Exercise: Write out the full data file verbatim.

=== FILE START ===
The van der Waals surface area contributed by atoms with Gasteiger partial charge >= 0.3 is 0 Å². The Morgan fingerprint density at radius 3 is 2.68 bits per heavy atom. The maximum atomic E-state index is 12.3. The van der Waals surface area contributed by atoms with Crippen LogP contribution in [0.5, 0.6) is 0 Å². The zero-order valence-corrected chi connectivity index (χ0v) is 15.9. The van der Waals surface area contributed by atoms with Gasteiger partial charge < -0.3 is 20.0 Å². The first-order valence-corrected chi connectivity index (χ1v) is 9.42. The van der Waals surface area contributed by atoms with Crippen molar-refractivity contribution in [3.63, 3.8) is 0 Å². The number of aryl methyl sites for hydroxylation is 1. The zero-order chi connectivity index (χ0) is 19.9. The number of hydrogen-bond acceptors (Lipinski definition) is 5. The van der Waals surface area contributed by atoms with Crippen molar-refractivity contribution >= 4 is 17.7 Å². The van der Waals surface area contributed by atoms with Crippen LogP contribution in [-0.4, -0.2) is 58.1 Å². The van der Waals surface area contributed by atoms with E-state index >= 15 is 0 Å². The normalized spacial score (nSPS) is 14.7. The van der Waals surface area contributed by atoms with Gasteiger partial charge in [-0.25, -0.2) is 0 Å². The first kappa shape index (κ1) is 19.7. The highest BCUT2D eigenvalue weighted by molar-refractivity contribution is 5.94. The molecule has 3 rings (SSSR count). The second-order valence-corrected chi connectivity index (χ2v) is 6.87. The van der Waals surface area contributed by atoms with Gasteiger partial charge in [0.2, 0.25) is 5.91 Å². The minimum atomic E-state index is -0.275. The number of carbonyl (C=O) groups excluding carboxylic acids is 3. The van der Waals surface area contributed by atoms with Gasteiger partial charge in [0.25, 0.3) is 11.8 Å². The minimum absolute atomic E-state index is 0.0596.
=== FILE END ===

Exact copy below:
The van der Waals surface area contributed by atoms with Gasteiger partial charge >= 0.3 is 0 Å². The Morgan fingerprint density at radius 3 is 2.68 bits per heavy atom. The maximum atomic E-state index is 12.3. The van der Waals surface area contributed by atoms with Crippen LogP contribution in [0.5, 0.6) is 0 Å². The zero-order valence-corrected chi connectivity index (χ0v) is 15.9. The van der Waals surface area contributed by atoms with Gasteiger partial charge < -0.3 is 20.0 Å². The first-order valence-corrected chi connectivity index (χ1v) is 9.42. The van der Waals surface area contributed by atoms with Crippen molar-refractivity contribution in [3.63, 3.8) is 0 Å². The number of aryl methyl sites for hydroxylation is 1. The zero-order chi connectivity index (χ0) is 19.9. The number of hydrogen-bond acceptors (Lipinski definition) is 5. The van der Waals surface area contributed by atoms with Crippen molar-refractivity contribution >= 4 is 17.7 Å². The van der Waals surface area contributed by atoms with Crippen LogP contribution in [-0.4, -0.2) is 58.1 Å². The van der Waals surface area contributed by atoms with E-state index >= 15 is 0 Å². The normalized spacial score (nSPS) is 14.7. The van der Waals surface area contributed by atoms with Gasteiger partial charge in [-0.25, -0.2) is 0 Å². The first kappa shape index (κ1) is 19.7. The highest BCUT2D eigenvalue weighted by molar-refractivity contribution is 5.94. The molecule has 3 rings (SSSR count). The second-order valence-corrected chi connectivity index (χ2v) is 6.87. The van der Waals surface area contributed by atoms with Gasteiger partial charge in [0.2, 0.25) is 5.91 Å². The minimum atomic E-state index is -0.275. The number of carbonyl (C=O) groups excluding carboxylic acids is 3. The van der Waals surface area contributed by atoms with Gasteiger partial charge in [0.25, 0.3) is 11.8 Å². The minimum absolute atomic E-state index is 0.0596.